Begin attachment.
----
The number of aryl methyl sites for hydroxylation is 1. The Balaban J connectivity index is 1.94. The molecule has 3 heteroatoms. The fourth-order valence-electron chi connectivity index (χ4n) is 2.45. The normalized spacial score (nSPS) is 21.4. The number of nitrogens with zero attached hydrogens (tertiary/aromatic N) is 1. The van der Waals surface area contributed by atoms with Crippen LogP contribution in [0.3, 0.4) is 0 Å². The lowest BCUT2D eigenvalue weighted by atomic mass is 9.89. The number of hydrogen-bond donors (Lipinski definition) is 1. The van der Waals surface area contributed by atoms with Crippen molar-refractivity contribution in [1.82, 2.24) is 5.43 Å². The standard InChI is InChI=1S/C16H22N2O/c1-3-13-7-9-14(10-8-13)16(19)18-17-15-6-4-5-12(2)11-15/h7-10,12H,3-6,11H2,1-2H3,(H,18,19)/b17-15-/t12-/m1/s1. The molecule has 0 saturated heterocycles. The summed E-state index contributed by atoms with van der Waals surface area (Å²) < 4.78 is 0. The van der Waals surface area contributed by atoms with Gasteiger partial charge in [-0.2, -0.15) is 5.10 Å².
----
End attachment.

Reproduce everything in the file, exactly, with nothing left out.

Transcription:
The number of aryl methyl sites for hydroxylation is 1. The Balaban J connectivity index is 1.94. The molecule has 3 heteroatoms. The fourth-order valence-electron chi connectivity index (χ4n) is 2.45. The normalized spacial score (nSPS) is 21.4. The number of nitrogens with zero attached hydrogens (tertiary/aromatic N) is 1. The van der Waals surface area contributed by atoms with Crippen LogP contribution in [0.3, 0.4) is 0 Å². The lowest BCUT2D eigenvalue weighted by atomic mass is 9.89. The number of hydrogen-bond donors (Lipinski definition) is 1. The van der Waals surface area contributed by atoms with Crippen molar-refractivity contribution in [1.82, 2.24) is 5.43 Å². The standard InChI is InChI=1S/C16H22N2O/c1-3-13-7-9-14(10-8-13)16(19)18-17-15-6-4-5-12(2)11-15/h7-10,12H,3-6,11H2,1-2H3,(H,18,19)/b17-15-/t12-/m1/s1. The molecule has 0 saturated heterocycles. The summed E-state index contributed by atoms with van der Waals surface area (Å²) < 4.78 is 0. The van der Waals surface area contributed by atoms with Gasteiger partial charge in [-0.2, -0.15) is 5.10 Å².